February 23 1981 marked a significant day in Spanish history. It was the day the fledgling democracy of Spain was almost brought to its knees by the attempted coup in which the Guardia Civil Lieutenant Coronel Antonio Tejero marched in to the Spanish parliament, confronted the MPs and fired shots in the chamber.
It seems like a historical event now but was just 30 years ago. What took place is all the more significant now given the events taking place in the Arab world as nation after nation attempts to break the shackles of dictatorship (albeit in some cases by a sovereign and his extended family) and embrace democracy.
In the event apart from the events in Madrid with support from Valencia the coup fell flat on its face with a significant role in its downfall being played by King Juan Carlos I. However it is clear from statements made on the anniversary that those on the left and the unions feared for their very lives.
One of those, Antonio Herrera, now in charge of the health section of the CC.OO union told how shortly after Tejero had stormed Congress and the coup was underway he left one of Málaga’s hospitals. He saw youths wearing t-shirts emblazoned with the Spanish flag. He went with union colleagues to the Nadiuska restaurant in Gibralfaro and then to the Cádiz road. It was there that the Communist MP, Paco Vázquez, offered to take him to Gibraltar. He declined and says that later friends in the police told him at the time they knew exactly where to find each and every one of them. However what seems certain is that if the coup had succeeded many on the left and in the unions would have sought refuge in Gibraltar.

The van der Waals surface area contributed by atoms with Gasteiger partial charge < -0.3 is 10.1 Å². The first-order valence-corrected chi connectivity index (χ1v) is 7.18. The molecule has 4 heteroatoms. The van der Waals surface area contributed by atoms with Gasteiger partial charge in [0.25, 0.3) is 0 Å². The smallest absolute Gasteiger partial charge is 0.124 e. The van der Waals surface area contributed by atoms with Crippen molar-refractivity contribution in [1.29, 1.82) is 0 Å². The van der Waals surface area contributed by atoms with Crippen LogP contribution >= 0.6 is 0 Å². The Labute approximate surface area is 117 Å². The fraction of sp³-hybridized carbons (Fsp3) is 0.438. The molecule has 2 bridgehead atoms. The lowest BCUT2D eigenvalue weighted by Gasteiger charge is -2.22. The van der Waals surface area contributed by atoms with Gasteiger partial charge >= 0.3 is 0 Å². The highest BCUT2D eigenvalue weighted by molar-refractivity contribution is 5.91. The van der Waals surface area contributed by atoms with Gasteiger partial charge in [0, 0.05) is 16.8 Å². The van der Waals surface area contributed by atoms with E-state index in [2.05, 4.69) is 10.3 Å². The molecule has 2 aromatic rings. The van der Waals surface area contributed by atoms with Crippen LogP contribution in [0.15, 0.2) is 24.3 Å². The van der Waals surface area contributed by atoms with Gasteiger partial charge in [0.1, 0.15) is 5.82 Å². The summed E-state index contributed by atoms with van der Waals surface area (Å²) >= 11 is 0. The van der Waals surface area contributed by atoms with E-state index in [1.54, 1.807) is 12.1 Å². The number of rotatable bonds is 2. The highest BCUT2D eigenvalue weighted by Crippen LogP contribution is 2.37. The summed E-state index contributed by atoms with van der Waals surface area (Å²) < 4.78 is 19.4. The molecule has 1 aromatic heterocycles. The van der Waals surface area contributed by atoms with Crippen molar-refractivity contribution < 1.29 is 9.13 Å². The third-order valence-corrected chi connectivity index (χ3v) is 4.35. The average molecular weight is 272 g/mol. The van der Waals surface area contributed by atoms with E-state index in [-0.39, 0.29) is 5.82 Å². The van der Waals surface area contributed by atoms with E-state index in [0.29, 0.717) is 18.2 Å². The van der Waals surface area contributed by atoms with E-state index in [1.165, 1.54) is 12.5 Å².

Final word goes to José Carracao who is now a senator in Spain’s upper house with special responsibility for Gibraltar and cross border relations. So what are his memories of February 23 1981? He told me: “I was the mayor of Jimena de la Frontera. That afternoon I had called a routine council meeting. A friend informed me of the news. I listened to the radio. That confirmed it. I was worried for the MPs detained. You cannot hide something of such major concern and who knew how things would develop in Jimena. Once the King spoke on TV at 01.30 on February 24 I knew the coup would not succeed. It would have been highly regrettable if our country, Latin and bloodied, had returned to the old ways. The behaviour of the people in the defence of democracy was exemplary.”
Footnote: Antonio Tejero is still alive. He was sentenced to 30 years in jail but in 1993 was given open regime status. He lives in Madrid but has a holiday apartment on the Costa del Sol in Torre Del Mar. He has refused to speak of the events of February 23 1981.